4 Things to know about your rights in relation to warranties

Date: May 4, 2016
Author: admin
Posted in: Insights


Have you ever sought to have a relatively new product repaired, only to be knocked back because the warranty expired a few weeks earlier or the product is not covered due to a warranty loophole? Have you been conned in to purchasing an extended warranty for rights and protections which you would have been afforded anyway under the law?

It is important to properly understand your rights when purchasing products to ensure you do not get taken advantage of and forced to cough up extra dough. We set out 4 crucial points that every consumer should know about their rights in relation to purchased products and the accompanying warranties.

Many products are sold with warranties – cars, phones, laptops and more. These warranties are often limited in nature and may include a vast array of exclusions in an attempt to prevent consumers relying on the warranties. What the average consumer may not know is that your rights extend past what is strictly contained in the warranty, with extra protections being afforded by the Australian Consumer Law (the ACL) and subsequent case law. Here are 4 points that will ensure you get the most out of these protections.


  1. Your ACL rights cannot be excluded/reduced by a warranty: Under the ACL, all warranties must state that “our goods come with guarantees that cannot be excluded under the Australian Consumer Law”. This means that a company cannot “contract out” of the guaranties provided for pursuant to the ACL – these guaranties are available to consumers regardless of the particular provisions in a warranty. These guaranties will be elaborated on in point 2. Know your ACL rights and ensure the warranty complies with them.
  2. You may be able to get the product repaired/replaced – even if the warranty has expired: A major protection afforded by the ACL is that the supplier must guarantee that the product is supplied is of “acceptable quality”. This means that there is a guarantee that a product will last for a length of time that could reasonably be expected for that particular product; regardless of how long the warranty applies for (or indeed whether there is a warranty at all!). In determining the length of this statutory guarantee, the nature of the goods, the price of the goods and any statements made about the quality or durability of the goods are taken into account. For example, if someone buys an expensive television of purported superior quality, with a reasonable expectation that it would last five years, they may have a statutory guarantee against the retailer that lasts substantially longer than the 12 month manufacturer’s warranty. If you think the product is supposed to last longer than it did, you may be entitled to have it repaired or replaced.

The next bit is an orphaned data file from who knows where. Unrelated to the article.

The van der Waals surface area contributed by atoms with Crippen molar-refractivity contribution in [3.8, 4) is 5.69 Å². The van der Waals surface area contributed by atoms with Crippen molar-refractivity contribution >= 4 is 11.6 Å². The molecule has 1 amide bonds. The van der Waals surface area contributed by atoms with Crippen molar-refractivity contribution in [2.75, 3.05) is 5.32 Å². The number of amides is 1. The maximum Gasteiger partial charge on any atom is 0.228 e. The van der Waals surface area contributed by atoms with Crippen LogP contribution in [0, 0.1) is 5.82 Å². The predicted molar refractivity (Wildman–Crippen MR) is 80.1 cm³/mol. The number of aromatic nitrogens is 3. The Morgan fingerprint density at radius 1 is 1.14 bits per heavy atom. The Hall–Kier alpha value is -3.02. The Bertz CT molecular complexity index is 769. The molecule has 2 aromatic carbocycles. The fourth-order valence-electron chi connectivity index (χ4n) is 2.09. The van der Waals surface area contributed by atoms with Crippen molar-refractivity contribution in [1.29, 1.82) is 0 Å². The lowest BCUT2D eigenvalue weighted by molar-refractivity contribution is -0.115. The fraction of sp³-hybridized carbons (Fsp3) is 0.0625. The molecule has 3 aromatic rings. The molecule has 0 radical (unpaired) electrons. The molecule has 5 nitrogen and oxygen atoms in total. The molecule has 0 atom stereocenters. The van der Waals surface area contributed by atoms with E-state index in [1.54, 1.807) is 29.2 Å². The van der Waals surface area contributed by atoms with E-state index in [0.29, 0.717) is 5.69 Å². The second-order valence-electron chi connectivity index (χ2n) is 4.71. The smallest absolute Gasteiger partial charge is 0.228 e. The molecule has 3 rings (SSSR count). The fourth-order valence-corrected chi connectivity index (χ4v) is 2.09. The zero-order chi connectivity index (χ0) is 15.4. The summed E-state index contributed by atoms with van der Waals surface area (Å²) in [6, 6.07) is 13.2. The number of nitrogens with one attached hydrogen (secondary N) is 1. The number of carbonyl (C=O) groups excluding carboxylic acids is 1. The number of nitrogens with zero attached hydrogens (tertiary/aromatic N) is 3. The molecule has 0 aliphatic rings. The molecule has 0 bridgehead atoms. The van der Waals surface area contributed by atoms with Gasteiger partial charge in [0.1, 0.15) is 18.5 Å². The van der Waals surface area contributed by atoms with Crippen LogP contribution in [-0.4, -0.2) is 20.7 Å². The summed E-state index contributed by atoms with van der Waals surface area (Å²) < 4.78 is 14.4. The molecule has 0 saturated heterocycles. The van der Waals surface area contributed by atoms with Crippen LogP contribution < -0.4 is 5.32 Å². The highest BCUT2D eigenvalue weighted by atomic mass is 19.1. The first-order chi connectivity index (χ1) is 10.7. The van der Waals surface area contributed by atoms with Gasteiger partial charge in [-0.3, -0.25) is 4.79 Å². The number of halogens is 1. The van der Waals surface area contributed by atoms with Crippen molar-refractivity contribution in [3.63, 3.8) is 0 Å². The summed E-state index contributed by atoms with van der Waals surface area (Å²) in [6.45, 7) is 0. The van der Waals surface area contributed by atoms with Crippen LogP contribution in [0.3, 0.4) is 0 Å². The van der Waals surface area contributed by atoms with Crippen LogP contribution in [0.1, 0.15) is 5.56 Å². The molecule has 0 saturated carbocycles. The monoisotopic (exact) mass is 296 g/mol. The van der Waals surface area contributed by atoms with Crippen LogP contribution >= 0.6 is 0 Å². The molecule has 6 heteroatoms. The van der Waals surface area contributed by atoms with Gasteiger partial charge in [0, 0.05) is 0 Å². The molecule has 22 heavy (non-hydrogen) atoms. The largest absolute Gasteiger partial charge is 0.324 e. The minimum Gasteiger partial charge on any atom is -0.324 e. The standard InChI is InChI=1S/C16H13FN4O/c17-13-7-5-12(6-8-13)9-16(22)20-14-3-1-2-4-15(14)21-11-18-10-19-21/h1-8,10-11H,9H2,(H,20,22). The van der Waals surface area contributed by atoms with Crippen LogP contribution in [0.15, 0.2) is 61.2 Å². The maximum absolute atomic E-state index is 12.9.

3. It might be illegal for companies to charge for extended warranties: Often companies may offer the consumer the option to purchase an extended warranty; paying extra money to have the warranty length extended. However, in light of the ACL requirements, many experts have taken the view that extended warranties are essentially redundant, as consumers will often have legal protection against defects in the product beyond the manufacturer’s normal warranty anyway. Suppliers risk breaching the law if they mislead you into paying for rights that you already have under the consumer guarantees. Do not get sucked in to paying for protections which you already have under the ACL.
  4. The retailer cannot just handball you off to the manufacturer: The retailer who sold you the product cannot refuse to help you by sending you to the manufacturer or importer. You can approach the manufacturer or importer directly, however, you will only be entitled to recover costs from them, which include an amount for reduction in the product’s value and in some cases compensation for damages or loss. You cannot demand a repair, replacement or refund from the manufacturer. Do not let the retailer shirk the issue by sending you off to the manufacturer- you can insist on a remedy from the retailer!


In summary, you may be able to have your products repaired or replaced even if they are technically out of warranty- but it is important to be aware of your consumer rights and guarantees. If you have any queries relating to warranties and defective products, get in touch with the dedicated team at Warlows Legal today!

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